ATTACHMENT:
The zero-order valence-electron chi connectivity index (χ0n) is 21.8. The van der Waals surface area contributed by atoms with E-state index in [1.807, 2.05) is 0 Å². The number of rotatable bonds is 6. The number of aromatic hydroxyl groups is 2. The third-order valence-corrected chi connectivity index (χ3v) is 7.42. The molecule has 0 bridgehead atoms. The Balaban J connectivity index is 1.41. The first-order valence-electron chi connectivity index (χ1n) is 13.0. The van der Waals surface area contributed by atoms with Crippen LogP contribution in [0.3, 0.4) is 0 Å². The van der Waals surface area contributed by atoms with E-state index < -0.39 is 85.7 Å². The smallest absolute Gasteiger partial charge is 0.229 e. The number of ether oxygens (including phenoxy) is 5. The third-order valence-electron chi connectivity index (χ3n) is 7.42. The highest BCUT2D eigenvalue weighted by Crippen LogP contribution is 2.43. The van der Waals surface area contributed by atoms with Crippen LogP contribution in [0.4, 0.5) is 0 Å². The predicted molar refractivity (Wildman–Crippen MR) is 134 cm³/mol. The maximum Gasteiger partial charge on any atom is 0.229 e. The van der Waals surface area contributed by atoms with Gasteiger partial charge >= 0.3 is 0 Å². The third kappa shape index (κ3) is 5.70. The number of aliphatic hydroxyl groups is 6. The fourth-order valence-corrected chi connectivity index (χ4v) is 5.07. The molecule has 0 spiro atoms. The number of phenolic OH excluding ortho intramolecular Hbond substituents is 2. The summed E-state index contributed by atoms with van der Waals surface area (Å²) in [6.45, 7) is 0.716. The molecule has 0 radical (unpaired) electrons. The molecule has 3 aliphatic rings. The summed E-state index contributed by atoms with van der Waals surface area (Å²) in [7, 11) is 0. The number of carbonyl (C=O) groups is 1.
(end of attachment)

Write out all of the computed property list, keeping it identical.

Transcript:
The zero-order valence-electron chi connectivity index (χ0n) is 21.8. The van der Waals surface area contributed by atoms with E-state index in [1.807, 2.05) is 0 Å². The number of rotatable bonds is 6. The number of aromatic hydroxyl groups is 2. The third-order valence-corrected chi connectivity index (χ3v) is 7.42. The molecule has 0 bridgehead atoms. The Balaban J connectivity index is 1.41. The first-order valence-electron chi connectivity index (χ1n) is 13.0. The van der Waals surface area contributed by atoms with Crippen LogP contribution in [0.3, 0.4) is 0 Å². The van der Waals surface area contributed by atoms with E-state index < -0.39 is 85.7 Å². The smallest absolute Gasteiger partial charge is 0.229 e. The number of ether oxygens (including phenoxy) is 5. The third-order valence-electron chi connectivity index (χ3n) is 7.42. The highest BCUT2D eigenvalue weighted by Crippen LogP contribution is 2.43. The van der Waals surface area contributed by atoms with Crippen LogP contribution in [0.4, 0.5) is 0 Å². The predicted molar refractivity (Wildman–Crippen MR) is 134 cm³/mol. The maximum Gasteiger partial charge on any atom is 0.229 e. The van der Waals surface area contributed by atoms with Gasteiger partial charge >= 0.3 is 0 Å². The third kappa shape index (κ3) is 5.70. The number of aliphatic hydroxyl groups is 6. The fourth-order valence-corrected chi connectivity index (χ4v) is 5.07. The molecule has 0 spiro atoms. The number of phenolic OH excluding ortho intramolecular Hbond substituents is 2. The summed E-state index contributed by atoms with van der Waals surface area (Å²) in [6.45, 7) is 0.716. The molecule has 0 radical (unpaired) electrons. The molecule has 3 aliphatic rings. The summed E-state index contributed by atoms with van der Waals surface area (Å²) in [7, 11) is 0. The number of carbonyl (C=O) groups is 1.